Martin Deutschland: It may just be a variation – bulldog studies have shown variations.
Q: What about risks of doing a myelogram?
A: Rodolfo Cappello: It is one of the tests that is being abandoned because of complications. Specialists and vets would refuse to do that kind of test. A myelogram is always risky but perhaps more risky with dogs in this condition.
Laurent Cauzenille: We are still doing 9-10 myelograms a week. We want to see the whole image. We did find three cases of SM with myelograms. It is not the preferred tool for diagnosing SM.
Q: Could there be two forms of the disease? Some get it early and some get it late. Could there be medical reasoning behind that?
A: Nick Jeffery: There could be, but we need to see more dead animals.
Jim Anderson: It is not uncommon for dogs with neck syrinxes to have them go all the way to the tail.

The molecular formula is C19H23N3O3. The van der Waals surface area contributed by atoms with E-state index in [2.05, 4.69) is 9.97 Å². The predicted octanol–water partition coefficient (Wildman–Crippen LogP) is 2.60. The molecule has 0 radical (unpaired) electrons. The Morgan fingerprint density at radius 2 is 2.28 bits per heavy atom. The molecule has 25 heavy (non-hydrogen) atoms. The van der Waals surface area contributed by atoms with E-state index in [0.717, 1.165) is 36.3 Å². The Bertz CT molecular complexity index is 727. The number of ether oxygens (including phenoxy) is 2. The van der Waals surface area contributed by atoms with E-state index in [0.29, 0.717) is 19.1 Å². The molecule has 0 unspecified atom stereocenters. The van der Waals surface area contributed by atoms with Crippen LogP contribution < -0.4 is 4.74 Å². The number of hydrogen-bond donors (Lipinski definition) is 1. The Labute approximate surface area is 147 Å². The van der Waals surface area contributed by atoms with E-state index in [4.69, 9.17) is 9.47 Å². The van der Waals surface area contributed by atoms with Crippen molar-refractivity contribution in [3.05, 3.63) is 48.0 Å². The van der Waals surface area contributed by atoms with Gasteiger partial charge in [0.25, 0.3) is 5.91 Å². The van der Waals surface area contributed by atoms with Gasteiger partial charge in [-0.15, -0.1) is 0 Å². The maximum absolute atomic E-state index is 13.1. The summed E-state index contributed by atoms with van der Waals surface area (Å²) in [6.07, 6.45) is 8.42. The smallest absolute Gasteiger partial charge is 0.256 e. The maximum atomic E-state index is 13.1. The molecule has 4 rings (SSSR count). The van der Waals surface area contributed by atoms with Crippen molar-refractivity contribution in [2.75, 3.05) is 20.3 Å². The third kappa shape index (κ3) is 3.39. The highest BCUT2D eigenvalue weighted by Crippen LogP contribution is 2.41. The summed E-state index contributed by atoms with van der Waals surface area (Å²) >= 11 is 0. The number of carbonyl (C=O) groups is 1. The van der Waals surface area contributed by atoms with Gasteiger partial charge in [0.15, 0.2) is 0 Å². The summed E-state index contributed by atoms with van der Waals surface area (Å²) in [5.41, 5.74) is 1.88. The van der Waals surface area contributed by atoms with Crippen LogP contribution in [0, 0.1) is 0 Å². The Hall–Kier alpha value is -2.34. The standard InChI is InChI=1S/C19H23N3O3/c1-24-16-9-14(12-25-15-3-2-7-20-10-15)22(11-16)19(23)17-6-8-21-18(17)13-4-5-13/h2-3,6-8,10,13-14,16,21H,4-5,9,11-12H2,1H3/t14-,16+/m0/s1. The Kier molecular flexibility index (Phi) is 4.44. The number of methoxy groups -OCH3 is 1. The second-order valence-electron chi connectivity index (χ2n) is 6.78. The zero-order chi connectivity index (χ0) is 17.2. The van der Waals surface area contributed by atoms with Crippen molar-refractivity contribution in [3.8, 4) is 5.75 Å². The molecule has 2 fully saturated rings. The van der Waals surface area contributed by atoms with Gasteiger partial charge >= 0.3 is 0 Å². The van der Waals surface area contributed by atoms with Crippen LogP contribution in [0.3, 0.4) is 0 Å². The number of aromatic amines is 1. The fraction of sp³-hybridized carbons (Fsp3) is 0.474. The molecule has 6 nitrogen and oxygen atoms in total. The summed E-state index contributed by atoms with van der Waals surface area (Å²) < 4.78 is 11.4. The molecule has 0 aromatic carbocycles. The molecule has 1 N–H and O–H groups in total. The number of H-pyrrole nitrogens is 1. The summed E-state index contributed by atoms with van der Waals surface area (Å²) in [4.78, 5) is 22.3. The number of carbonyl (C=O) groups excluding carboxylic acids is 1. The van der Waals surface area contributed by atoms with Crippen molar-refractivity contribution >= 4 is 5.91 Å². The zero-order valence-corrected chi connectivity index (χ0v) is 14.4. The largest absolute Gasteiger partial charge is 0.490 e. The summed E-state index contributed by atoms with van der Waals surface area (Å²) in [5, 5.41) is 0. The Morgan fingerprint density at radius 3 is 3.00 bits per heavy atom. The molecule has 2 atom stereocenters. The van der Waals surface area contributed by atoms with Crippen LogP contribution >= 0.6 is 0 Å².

Dominic Marino: It could also be symptoms of the same disease at different times. In conclusion, we don’t know, but that’s part of the research effort.
Dr Flint, neurosurgeon for human SM: Human syrinxes come in all shapes and forms. In a sense, it’s not a single disease.
Nick Jeffery: We have developed treatment methods without the parthenogenesis, which is kind of scary. We’re almost finding the causes by trying treatments.
Dr Flint: That’s why it is time to join together. SM is enigmatic. What causes it? We’ve been asking that question for years and we still don’t understand it.
End of general sessions